But we know more about how zinc deficiency can affect male fertility. Los low zinc levels interfere with spermatogenesis, sperm production and can also cause abnormalities in sperm and discard serum testosterone (Fallah, 2018). Therefore, it can be critical for both men and women to monitor their zinc intake while trying to become pregnant.
Promotes wound healing
The same functions of zinc that add up to give your immune system a boost also contribute to wound healing, relieve inflammation, and boost immunity all contribute, but zinc can also promote collagen synthesis, and all of these effects are essential for proper healing.
Zinc is even used in conjunction with vitamin C (Bhattacharya, 2015) to help heal pressure ulcers, which are probably known as bedsores, in hospitals. And one study found (Momen-Heravi, 2017) that zinc sulfate supplementation dramatically accelerated the healing of diabetics’ foot ulcers compared to placebo.
Some inflammations are not related to injury or stress, but our DNA. We have genes for inflammation, but some things can “turn off” these genes, or change the way they are expressed. Zinc is one of those modulators. This mineral acts (Prasad, 2014) as a molecular signal for immune cells and can decrease certain proteins involved in inflammation, which gives it its anti-inflammatory abilities.
Inflammation is linked to oxidative stress, a state in which there is an imbalance between free radicals that can cause cell damage and antioxidants. Zinc can decrease oxidative stress (Marreiro, 2017) by acting as an antioxidant in the body to rebalance the two sides, and that is a vital function of this mineral.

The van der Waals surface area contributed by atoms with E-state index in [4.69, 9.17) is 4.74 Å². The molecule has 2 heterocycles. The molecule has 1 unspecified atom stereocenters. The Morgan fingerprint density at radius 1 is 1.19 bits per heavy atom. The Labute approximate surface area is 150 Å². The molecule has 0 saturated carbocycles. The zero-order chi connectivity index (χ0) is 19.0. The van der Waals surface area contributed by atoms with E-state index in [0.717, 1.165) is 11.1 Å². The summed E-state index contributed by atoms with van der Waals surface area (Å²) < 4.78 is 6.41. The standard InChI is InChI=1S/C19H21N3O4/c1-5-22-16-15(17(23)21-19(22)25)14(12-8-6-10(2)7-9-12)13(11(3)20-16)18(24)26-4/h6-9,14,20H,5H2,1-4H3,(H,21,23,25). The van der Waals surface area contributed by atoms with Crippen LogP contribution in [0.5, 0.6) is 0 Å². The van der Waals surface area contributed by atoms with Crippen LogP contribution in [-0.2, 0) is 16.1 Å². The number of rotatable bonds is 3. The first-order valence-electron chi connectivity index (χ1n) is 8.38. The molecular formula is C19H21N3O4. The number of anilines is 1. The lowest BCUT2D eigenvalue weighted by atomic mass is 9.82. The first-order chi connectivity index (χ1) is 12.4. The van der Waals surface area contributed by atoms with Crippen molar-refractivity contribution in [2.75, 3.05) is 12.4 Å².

Oxidative stress and inflammation are linked to many chronic diseases, such as rheumatoid arthritis, cardiovascular disease (also known as heart disease), and even Alzheimer’s. In fact, in a study (Bao, 2010) on patients with atherosclerosis – a disease in which plaque accumulates inside the arterial walls, narrowing the blood vessels – those who took 45 mg of zinc per day experienced greater decreases in inflammatory markers than participants in the placebo group.
Promotes cognitive function
Researchers are still unraveling the complicated relationship between Alzheimer’s, a progressive disease characterized by a decline in mental functions such as memory, and trace elements such as zinc.
But current work seems to indicate (Nuttall, 2014) that it is zinc homeostasis or maintaining stable zinc levels, that may be key to alleviating symptoms or avoiding Alzheimer’s, not to supplementing with more zinc. Finding the right balance, then, could be the key to maintaining proper cognitive function longer.
When it comes to cognitive function in people without Alzheimer’s, the research is a bit confusing. One study found (Maylor, 2006) that zinc supplements helped various types of cognitive function, such as spatial working memory, but not others, and may even hurt attention overtime in certain doses.
Brain zinc is mainly found in the cerebral cortex, or the part of the brain that “thinks. ” Changes in the balance of this essential mineral in these regions can affect (Meunier, 2005) the hippocampus, which is located in this region and is responsible for spatial capacity and episodic memory.
Decreased risk of age-related diseases
It’s not just the major diseases like osteoporosis and Alzheimer’s that we should be concerned about as we age. Our risk of many things increases as we age, and even things that seem trivial like infection or pneumonia are not. And then there are the conditions that get even less attention, like age-related macular degeneration (AMD). , an eye disease that over time can cause permanent vision loss. Fortunately, zinc can help reduce our risk.